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The Cabbage Fairy

Une naissance de cinéma?

A barely sixty second theatrical stylisation, which, by virtue of being recorded by a motion picture camera, becomes cinema. Here a woman, the "fairy" of the title, dances a magical dance among the cabbage patch. The early cinema was full of dances. Annabelle Butterfly Dance (1894) and the related Annabelle Serpentine Dance (1895) both by William Kennedy Dickson, A Serpentine Dance (1896), this time by Georges Méliès, and Au bal de flore (1900), also by Alice Guy-Blaché. Perhaps this was merely a convenience on the part of these early filmmakers desperate to find a particular subject matter that would lend itself to the specific selling points of the moving image? However, I like to think it was an effort to dramatise something of the dance of light that occurred when a strip of celluloid passed through the projector.

As the story continues, the "fairy" begins plucking newborn babies from the behind the cabbage leaves and placing them surreptitiously on the cold hard ground. Robbed of its specific context and this description sounds especially horrifying; like a kind of proto-Lynchian nightmare befitting a film like Eraserhead (1977). However, if we were to read the subject-matter on a more metaphorical and less presentational level, then it becomes difficult to see the film as anything other than a work that seeks to find a connection between the fantasy of childbirth (as depicted here) and the birth of the cinema itself a nascent innovation.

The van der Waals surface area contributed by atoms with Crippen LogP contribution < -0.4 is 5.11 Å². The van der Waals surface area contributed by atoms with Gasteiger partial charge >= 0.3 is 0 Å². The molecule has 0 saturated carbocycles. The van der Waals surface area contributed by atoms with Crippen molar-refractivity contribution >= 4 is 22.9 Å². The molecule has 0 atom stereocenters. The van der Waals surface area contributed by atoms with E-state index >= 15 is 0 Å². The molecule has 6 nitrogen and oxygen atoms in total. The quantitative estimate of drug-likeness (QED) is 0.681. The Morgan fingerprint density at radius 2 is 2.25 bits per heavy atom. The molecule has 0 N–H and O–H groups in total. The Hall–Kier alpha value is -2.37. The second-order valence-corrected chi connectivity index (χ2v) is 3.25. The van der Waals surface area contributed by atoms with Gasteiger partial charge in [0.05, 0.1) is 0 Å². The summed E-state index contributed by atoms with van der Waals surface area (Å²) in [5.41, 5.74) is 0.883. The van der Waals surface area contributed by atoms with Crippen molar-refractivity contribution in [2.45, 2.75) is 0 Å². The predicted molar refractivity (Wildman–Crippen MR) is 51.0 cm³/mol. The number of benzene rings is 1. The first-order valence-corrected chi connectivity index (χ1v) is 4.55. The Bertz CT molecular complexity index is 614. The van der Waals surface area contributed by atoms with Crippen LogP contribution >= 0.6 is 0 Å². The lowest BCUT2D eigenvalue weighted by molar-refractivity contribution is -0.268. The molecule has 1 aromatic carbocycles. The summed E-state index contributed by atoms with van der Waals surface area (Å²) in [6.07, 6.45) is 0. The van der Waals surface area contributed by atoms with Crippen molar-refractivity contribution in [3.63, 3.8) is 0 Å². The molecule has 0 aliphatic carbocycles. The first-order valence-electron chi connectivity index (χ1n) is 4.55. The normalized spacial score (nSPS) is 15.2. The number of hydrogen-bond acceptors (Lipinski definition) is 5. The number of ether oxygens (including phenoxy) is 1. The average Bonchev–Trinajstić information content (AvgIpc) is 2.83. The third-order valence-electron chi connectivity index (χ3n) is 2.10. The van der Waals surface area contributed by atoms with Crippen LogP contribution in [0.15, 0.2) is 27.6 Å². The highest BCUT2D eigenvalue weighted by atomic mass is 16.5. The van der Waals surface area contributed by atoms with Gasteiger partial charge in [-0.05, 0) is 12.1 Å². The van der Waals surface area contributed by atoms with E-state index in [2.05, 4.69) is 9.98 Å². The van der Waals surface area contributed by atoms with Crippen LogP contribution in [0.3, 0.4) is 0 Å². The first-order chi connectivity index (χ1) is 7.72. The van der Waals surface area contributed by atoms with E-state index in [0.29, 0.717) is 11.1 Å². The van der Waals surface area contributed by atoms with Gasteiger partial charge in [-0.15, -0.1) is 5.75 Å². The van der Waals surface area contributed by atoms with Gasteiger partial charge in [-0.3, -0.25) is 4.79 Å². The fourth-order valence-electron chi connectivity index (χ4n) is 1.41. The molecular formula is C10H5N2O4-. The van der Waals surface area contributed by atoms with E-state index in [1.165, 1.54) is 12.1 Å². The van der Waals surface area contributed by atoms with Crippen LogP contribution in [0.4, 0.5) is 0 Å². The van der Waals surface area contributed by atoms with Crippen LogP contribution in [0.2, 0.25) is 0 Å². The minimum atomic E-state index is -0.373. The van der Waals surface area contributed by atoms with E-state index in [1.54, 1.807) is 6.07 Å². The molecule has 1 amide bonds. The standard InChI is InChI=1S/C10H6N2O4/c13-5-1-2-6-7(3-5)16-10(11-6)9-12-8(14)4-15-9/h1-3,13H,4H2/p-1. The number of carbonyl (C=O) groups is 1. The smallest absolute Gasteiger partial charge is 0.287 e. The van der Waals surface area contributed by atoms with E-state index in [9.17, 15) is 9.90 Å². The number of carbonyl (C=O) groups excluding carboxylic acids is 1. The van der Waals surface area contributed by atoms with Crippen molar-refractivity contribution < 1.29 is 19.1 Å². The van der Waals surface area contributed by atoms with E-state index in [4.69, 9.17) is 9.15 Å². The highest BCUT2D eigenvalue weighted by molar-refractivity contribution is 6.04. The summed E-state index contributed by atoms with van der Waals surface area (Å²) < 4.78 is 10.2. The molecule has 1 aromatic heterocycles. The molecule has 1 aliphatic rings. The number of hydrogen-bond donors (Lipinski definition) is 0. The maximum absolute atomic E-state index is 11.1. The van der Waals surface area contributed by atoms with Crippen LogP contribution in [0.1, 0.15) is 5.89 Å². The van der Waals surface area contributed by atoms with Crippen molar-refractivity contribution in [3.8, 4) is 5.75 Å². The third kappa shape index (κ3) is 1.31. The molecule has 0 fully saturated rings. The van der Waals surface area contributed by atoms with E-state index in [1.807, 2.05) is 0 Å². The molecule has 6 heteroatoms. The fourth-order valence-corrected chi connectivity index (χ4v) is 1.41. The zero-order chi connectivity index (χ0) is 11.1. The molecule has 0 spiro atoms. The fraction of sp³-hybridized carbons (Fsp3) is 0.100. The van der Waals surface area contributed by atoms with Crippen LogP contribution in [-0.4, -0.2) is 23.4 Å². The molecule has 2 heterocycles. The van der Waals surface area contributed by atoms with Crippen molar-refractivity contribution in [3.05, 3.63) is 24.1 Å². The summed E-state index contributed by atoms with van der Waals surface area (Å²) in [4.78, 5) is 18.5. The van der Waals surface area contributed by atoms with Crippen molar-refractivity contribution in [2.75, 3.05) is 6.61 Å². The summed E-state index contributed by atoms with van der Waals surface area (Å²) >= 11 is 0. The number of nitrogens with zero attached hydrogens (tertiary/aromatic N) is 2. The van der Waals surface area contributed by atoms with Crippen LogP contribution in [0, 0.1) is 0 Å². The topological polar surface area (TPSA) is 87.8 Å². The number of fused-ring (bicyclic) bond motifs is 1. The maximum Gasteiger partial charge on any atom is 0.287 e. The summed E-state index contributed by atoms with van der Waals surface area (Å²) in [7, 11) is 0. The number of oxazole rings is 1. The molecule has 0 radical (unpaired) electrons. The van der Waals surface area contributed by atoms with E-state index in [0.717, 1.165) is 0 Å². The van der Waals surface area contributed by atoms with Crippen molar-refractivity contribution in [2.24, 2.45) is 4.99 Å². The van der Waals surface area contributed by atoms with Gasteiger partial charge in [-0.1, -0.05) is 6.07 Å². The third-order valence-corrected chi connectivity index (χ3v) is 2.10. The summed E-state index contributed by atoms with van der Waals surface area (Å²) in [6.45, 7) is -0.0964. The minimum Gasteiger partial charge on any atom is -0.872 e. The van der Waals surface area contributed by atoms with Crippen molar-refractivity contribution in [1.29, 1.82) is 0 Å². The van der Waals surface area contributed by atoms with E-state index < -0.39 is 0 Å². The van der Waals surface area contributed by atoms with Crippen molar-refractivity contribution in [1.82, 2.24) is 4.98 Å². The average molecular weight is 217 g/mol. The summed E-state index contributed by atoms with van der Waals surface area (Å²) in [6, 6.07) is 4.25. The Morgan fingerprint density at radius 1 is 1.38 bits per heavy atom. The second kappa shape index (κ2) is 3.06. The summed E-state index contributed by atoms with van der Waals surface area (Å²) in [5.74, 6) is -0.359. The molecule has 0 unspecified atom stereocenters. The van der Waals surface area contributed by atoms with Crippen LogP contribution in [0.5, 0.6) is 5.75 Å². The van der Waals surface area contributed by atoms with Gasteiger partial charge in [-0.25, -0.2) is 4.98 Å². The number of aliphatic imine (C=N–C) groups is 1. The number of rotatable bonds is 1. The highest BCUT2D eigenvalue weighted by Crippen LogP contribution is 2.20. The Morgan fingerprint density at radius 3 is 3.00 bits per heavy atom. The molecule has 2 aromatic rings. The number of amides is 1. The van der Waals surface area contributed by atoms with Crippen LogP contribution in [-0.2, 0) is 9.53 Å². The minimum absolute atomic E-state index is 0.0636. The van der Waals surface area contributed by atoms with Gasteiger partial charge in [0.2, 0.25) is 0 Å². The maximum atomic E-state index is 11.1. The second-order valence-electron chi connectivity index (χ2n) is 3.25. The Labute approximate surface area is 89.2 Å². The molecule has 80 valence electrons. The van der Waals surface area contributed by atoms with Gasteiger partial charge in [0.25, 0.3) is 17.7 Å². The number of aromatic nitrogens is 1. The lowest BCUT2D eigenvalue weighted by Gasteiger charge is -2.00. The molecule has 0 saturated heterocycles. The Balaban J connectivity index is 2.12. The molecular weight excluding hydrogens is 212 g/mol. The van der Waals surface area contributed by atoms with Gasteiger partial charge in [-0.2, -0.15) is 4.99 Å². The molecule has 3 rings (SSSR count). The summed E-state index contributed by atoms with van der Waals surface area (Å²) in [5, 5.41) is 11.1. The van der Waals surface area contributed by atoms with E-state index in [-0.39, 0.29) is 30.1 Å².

The Fairy of the Cabbages [Alice Guy-Blaché, 1896/1900]:

The Fairy of the Cabbages has frequently been called the first narrative feature. I think the term is interesting because it points to a possible origin of how the distinction between "fiction" and "reality" in regards to film classification first came to be. Why is The Fairy of the Cabbages considered a work of narrative, but a film like Workers Leaving the Lumière Factory in Lyon (1895) isn't? Because the latter was an actuality and as such exists only as a historical document, while the former had theatrical effects, costumes and make-up? I don't think so. If we adhere to the notion that "every picture tells a story" then the film by the brothers Lumière is no less a narrative than the one by Guy-Blaché. Both films tell a story.

Nonetheless, the distinction between a "film" (meaning fiction) and a "documentary" (which is often approached by the arbiters of cinematic culture as somehow separate to "films"; like, as if it's fine to place Aguirre, the Wrath of God [1972] alongside Fitzcarraldo [1982], but hardly ever alongside Grizzly Man [2005]) continues to this day. However, between the influence of the Lumière's and the influence of Guy-Blaché, we can see that the ideological struggle between the cinema of social realism and the cinema of escapism is not merely reserved for contemporary considerations on the disparity between Ken Loach and the Walt Disney studios, but is something that has existed from the very origins of the medium itself. The Fairy of the Cabbages, both as a metaphorical study and as a piece of surviving history, represents a birth of cinema, but maybe not thebirth of it.

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